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Blame it on TJX and Hannaford. While security policy compliance and auditing are still in their infancy as niche technologies, significant growth is expected as customers aim to avoid becoming the next data breach victim.
Across the board, partners said that compliance and auditing products and services have become increasingly important to customers as regulatory compliance deadlines loom and data breaches become an everyday occurrence in the headlines. About 40 percent of partners responding to the survey said compliance and auditing tools are one of the top products fueling sales, placing it sixth on the list of technologies currently offered by the channel.
And partners say that number could grow. Nearly 13 percent of partners surveyed said that they plan to add security compliance and auditing tools to their portfolio of offerings within the next 18 months, making it the second most popular technology area the channel plans to enter in the near future.
A possible reason for this upward growth trend in security compliance could be that more auditing tools are already baked into myriad security products.
"Most of this is being fueled by the appliances that are doing more integration with [Microsoft's] Active Directory. It's made it easier for us to be able to hook in everybody in the company," said Roy Miehe, CEO of AA Antivirus, a security VAR based in Campbell, Calif.
Miehe said that despite impending compliance deadlines, he hasn't seen a high interest in compliance tools from customers.
Other partners echoed the idea that demand for auditing and compliance tools has actually waned, despite the rash of data breaches in the headlines and the abundance of regulatory compliance deadlines—an assertion corroborated by the fact that just 11 percent said they view compliance and auditing as the fastest-growing technology area. And of the security products on the market, only 13 percent of partners say that security compliance and auditing are currently their most profitable offering.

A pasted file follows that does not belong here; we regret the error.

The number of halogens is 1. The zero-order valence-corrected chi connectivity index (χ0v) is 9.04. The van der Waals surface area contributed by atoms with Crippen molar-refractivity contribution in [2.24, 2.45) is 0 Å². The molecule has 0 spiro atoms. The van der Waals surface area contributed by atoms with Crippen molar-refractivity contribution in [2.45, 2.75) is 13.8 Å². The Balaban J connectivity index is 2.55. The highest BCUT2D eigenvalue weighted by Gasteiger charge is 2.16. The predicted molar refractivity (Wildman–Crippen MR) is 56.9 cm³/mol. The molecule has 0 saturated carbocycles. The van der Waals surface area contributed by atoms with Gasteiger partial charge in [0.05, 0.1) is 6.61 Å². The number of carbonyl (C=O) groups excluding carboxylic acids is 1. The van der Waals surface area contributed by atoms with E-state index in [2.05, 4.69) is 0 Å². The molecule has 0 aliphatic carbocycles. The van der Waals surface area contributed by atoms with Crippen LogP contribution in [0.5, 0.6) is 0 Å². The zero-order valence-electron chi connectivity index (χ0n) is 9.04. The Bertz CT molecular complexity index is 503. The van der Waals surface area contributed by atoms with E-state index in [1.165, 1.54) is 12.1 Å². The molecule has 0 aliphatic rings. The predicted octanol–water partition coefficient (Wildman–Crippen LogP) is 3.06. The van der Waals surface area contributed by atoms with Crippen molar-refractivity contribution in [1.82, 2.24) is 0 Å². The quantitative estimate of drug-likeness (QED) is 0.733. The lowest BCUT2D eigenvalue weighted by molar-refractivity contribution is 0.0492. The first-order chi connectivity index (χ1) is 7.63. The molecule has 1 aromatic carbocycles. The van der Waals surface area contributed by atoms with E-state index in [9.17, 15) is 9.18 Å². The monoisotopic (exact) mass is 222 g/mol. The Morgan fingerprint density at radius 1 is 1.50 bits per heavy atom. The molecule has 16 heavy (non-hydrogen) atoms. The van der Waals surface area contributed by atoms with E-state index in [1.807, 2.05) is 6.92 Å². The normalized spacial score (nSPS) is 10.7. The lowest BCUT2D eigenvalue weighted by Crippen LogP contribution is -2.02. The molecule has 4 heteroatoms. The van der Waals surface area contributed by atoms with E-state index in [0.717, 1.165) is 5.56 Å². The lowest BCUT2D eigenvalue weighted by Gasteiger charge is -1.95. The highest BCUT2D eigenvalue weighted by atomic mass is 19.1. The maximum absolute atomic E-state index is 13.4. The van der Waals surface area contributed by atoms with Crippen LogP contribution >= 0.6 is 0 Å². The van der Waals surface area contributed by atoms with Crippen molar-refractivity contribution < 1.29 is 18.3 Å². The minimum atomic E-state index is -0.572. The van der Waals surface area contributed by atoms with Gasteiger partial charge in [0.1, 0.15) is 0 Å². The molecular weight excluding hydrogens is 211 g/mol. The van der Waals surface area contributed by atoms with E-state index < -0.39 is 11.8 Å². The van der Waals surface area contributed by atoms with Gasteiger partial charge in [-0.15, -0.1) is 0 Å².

One partner said that lag could be due, in part, to a growing awareness from customers who are already finding ways to meet their compliance objectives.
"A couple years ago, it was scaring a lot of people. The knowledge wasn't there, the deadlines were looming but they didn't know what compliance meant," said Eric Anderson, CTO of Netanium Network Security Inc., an information security consulting partner based in North Chelmsford, Mass. "They now know what their deadlines are. They know what they have to do to meet them. A lot of the craziness has subsided. There's not as much kneejerk."
Meanwhile, partners also maintain that the modest statistics could likely change in the near future as security threats become more sophisticated and target a wider array of market segments. "There's no doubt in my mind, the companies are going to have to start spending money," Miehe said. "The hackers out there, the virus writers and malware writers have gotten so good—they can sneak it through e-mail and an open port and get it to you."